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How to Screen and Recruit the Best SEO Content Writers - SEO Tool Platform

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How to Screen and Recruit the Best SEO Content Writers

CONTENT On-Page SEO Guide SEO SEO Tools Guide

How to Screen and Recruit the Best SEO Content Writers


It’s simple to find writers; they’re everywhere — from a one-second Google search to asking on LinkedIn.

But hiring the very best ones? That’s the daunting task marketers and business owners face. And you may not only need writers, you need exceptional SEO content writers.

For the reason that that’s what Google (aka the greatest traffic driver on most sites) has clearly been clamoring for since their Panda update in 2011, RankBrain in 2015, and their “Fred” update (and by the way, Gary Illyes from Google coined “Fred’for every single unnamed Google update) in March, 2017.

It’s obvious how each of these major updates communicates Google’s preference for excellent SEO writers:

If you’re a frequent Moz reader, you most likely discover how they work — but if not: Panda penalizes every webpage with content that adds little to no value to people online, giving more visibility to content pieces that do. By itself, the RankBrain update has made Google almost as smart as humans — when selecting probably the most relevant and high-quality content to rank on page #1 of search engine result pages (SERPs).

The “Fred” update further tackled sites with low-quality content that aren’t doing anything beyond providing information that’s already available on the internet. In addition it penalized sites that prioritized revenue above user experience.

Next update, 100+ sites saw their traffic drop by 50 percent to 90 percent.

It’s evident that Google has, through these core updates, been requiring brands, publishers, and marketers to utilize SEO content writers who know their onions; the people who know how to write with on-page SEO mastery.

But how do you find these exceptional wordsmiths? With out a plan, you will have to screen tens (or even hundreds) of these to locate those who find themselves a great fit.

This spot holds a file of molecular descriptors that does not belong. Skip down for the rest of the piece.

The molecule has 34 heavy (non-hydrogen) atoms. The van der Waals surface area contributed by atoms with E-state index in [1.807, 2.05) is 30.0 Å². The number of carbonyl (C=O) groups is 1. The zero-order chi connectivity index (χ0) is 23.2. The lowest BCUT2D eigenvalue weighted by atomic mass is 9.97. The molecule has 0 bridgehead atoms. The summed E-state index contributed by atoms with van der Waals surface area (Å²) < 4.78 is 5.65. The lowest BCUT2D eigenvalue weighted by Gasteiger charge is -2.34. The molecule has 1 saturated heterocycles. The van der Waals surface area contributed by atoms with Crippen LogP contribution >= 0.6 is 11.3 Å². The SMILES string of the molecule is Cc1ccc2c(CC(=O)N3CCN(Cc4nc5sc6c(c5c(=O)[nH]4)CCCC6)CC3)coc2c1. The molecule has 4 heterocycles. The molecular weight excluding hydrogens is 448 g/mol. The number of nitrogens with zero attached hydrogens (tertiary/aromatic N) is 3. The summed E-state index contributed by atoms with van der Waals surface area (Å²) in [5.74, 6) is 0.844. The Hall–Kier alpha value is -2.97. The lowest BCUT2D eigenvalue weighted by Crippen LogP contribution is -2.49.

But let’s allow it to be easier for you. Essentially, your ideal SEO writers must have two key traits:


  • Good on-page SEO expertise
  • A good eye for user experience (i.e. adding relevant images, formatting, etc.)

An author with these two skills is a great SEO writer. But let’s dig a bit deeper into what that means.

(Note: this post is about hiring exceptional SEO content writers — i.e., wordsmiths who don’t need you monitoring them to complete great work. So, things can get a bit techie as you read on. I’ll be assuming your ideal writer understands or is accountable for things like formatting, on-page SEO, and correctly uploading content into your CMS.)

1. On-page SEO knowledge
Right now, you know what on-page SEO is. But if not, it’s simply the elements you add on a site or web page to let search engines realize that you’ve content on specific topics individuals are searching for.

So, how have you any idea if an author has good on-page SEO knowledge?

Frankly, “Can you return me your previous writing samples?” is the best question to ask any writer you’re considering hiring. Once they show their samples, ask them to walk you through each one, and think about the following questions:

Question A: Do they’ve ‘focus keywords’within their previous samples?

Several factors come into play when wanting to rank any page, however your ideal writer must know how to hold things down on the keyword side of things.

Look through their samples; see if they’ve optimized any content piece for a certain keyword previously so you can know if they’ll manage to do the same for your content.

Question B: How do they choose title tags?
Search engines use title tags to detect the headings in your content.

You know how it works: put “SEO strategy” — for instance — in a couple of, relevant headings on a typical page and search engines will understand the page is teaching SEO strategy.

Essentially, your ideal SEO writer should understand how to use them to boost your rankings and attract clicks from your potential customers browsing results.

Are title tags really that important? They are. Ahrefs, as an example, made their title tag on a typical page more descriptive and this alone upped their traffic by 37.58%.


So, examine the titles in your candidate’s samples, especially the h1 title. Here’s what you should try to find when examining what sort of candidate uses HTML tags:

i. Header tags should, ideally, not become more than 60 characters. This really is in order to avoid results that appear to be this in SERPs:

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